No one is entirely sure how the new rule will play out, and teams might wait until the regular season to show any new strategies they’ve come up with to try to take advantage of the changes, but these preseason games are the first chance to get at least a feel for how kickoffs might be different in 2018.

“You’re kind of anticipating how guys are going to line up,” Schneider said. “We have to follow certain rules, but with three guys back you don’t know exactly how guys are going to do it, so it’s really going to be interesting. The preseason is going to tell you a lot not only about the kickoff stuff, but more where people are aligned and what schemes they’re running. So we have our own ideas and we try to study it a lot, but preseason is going to be big. Not only for what we’re doing, but for studying other people and seeing kind of what everyone’s doing.

“It’s cool. It’s exciting. We just want to keep the kickoff in the game and make it safer, which I think they’ve done, and so it’s going to be interesting to see if you have more skill out there – because obviously you took the wedge away, so are you going to match that on your kickoff team with more speed and so it’s going to be interesting.”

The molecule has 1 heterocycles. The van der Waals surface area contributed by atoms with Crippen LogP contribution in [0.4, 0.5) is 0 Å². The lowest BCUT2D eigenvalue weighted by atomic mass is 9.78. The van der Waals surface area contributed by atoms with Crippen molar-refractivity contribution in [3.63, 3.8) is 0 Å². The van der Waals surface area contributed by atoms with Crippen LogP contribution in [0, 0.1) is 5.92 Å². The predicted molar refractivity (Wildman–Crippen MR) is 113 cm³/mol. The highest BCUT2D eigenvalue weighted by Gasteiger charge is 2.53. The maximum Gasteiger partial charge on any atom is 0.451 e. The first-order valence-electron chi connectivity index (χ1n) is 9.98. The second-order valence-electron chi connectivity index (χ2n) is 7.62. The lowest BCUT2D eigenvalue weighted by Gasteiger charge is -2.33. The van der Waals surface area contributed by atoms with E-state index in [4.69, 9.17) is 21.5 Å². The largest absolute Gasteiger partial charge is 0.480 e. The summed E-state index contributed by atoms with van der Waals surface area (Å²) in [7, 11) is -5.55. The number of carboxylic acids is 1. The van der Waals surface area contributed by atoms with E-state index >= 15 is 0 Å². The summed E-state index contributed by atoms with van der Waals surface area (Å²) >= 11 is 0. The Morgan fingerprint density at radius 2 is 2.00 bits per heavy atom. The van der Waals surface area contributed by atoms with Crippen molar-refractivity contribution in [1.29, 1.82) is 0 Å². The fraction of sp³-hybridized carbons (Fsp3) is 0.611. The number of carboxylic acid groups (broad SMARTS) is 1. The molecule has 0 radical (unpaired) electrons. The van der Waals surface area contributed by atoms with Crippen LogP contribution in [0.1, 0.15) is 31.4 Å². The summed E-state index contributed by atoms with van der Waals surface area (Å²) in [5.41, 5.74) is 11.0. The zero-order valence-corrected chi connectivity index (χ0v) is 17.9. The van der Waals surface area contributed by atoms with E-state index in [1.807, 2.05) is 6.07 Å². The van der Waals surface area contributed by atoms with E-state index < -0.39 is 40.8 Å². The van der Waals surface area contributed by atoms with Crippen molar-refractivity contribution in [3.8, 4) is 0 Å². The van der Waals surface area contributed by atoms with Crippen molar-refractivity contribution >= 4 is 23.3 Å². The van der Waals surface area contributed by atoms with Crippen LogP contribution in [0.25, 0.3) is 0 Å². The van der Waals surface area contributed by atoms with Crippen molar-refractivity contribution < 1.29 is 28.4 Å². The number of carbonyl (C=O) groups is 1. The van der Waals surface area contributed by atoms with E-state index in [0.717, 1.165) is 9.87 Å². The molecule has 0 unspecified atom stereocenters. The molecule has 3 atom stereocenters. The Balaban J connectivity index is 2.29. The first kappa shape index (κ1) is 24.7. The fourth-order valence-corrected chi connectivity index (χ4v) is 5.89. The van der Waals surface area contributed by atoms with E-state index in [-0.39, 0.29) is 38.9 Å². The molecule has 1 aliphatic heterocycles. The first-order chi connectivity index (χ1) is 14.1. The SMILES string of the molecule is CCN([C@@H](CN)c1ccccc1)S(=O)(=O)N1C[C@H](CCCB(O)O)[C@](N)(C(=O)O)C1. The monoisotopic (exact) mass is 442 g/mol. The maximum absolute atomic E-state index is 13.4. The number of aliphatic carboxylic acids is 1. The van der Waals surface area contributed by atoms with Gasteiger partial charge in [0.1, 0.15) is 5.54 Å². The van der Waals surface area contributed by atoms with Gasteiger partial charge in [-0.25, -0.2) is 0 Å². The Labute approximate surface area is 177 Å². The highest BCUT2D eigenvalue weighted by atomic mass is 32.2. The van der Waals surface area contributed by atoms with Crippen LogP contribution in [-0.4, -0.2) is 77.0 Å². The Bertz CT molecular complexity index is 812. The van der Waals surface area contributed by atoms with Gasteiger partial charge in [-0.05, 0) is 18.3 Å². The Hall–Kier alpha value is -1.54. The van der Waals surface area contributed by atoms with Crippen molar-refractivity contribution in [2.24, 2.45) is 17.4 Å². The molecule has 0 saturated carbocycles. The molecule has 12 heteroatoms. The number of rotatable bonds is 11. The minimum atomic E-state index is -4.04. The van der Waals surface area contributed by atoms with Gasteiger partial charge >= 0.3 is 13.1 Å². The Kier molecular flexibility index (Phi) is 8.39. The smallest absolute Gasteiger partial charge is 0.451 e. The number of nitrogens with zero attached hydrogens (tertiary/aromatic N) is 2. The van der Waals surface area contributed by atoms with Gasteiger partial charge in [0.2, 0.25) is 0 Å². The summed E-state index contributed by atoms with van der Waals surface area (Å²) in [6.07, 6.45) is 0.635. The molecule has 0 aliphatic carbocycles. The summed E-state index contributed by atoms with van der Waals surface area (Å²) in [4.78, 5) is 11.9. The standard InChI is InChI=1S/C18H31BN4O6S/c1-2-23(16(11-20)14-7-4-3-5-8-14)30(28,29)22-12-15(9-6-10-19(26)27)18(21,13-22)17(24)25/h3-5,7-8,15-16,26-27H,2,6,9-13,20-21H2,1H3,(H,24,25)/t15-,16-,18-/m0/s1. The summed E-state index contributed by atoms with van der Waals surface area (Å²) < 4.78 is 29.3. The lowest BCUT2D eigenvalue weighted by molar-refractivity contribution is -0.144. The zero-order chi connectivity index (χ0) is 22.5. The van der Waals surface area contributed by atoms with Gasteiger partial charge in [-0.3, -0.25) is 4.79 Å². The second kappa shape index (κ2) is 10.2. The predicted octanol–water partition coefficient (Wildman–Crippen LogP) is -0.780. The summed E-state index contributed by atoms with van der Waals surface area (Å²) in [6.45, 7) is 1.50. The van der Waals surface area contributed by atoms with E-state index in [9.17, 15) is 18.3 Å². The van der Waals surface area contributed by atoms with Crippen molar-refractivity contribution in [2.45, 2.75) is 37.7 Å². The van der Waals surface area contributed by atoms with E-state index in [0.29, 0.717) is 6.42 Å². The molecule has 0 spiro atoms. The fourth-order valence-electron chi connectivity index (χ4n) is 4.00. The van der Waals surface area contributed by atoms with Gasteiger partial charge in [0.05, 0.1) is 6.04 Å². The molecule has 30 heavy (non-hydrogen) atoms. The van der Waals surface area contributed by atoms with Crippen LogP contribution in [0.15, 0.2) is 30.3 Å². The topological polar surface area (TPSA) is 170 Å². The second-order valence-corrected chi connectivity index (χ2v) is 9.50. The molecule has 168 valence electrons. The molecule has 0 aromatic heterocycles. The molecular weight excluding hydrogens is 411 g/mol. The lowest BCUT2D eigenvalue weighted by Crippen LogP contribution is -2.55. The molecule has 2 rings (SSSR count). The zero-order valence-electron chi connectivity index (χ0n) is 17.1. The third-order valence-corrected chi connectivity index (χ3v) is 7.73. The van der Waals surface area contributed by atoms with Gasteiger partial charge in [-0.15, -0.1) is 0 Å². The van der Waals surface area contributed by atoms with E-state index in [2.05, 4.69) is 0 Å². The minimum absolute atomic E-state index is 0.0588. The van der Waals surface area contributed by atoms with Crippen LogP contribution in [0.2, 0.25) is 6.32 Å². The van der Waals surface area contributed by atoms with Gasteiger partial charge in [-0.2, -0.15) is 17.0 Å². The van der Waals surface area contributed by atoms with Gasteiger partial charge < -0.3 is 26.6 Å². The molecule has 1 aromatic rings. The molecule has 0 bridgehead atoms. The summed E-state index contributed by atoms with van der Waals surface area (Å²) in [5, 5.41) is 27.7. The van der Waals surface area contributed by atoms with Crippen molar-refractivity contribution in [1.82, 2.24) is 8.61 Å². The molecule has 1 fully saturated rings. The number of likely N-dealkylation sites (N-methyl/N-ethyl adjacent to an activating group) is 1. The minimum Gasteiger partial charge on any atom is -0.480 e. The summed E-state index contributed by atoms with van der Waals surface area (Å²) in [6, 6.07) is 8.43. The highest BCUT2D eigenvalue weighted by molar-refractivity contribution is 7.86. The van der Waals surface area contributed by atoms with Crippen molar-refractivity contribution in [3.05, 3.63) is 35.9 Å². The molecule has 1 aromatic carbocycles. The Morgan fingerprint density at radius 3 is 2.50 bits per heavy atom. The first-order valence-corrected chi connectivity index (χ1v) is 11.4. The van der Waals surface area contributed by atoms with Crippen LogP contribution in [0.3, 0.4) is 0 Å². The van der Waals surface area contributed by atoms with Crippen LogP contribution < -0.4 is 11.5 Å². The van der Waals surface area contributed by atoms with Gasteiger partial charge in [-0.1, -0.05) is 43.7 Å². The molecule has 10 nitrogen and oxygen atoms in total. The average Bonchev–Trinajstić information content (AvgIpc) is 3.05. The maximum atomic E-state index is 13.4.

6. The kicking and punting competitions.

In recent years, the Seahawks had settled on a kicker and punter by this point of the summer, but they’ll head into their first preseason game with two kickers, Sebastian Janikowski and Jason Myers, and two punters, Jon Ryan and Michael Dickson, battling for roster spots.

“It’s just great competition,” Schneider said. “All four are battling and they’re going to work and they just carried over what they were doing in spring. It’s a battle and it’s fun to do.”

Both kickers have shown big and accurate legs throughout camp, while the punting battle is an interesting one between a rookie the Seahawks drafted in the fifth round, and a veteran who is the longest-tenured player on the team. Dickson comes to Seattle as one of the best punting prospects to come out of college in years, but Ryan is ready to put up a good fight, which is what he has been telling his coaches since the day the team drafted Dickson.

“Jon’s been so good for us and I respect him so much, so I actually called him before we drafted (Dickson) and told him we were going to do it,” Schneider said. “It’s exactly what you’d expect. He just said, ‘Hey, it’s going to be hard to beat me out. I’m going to give everything I got and I’m going to compete and let’s go.’ It was always a good competition. You know, it’s hard. You’ve got to fight through that and he hasn’t had a lot of true competition since he’s been here. He’s really performed as good as he ever has so it’s been good for him too.”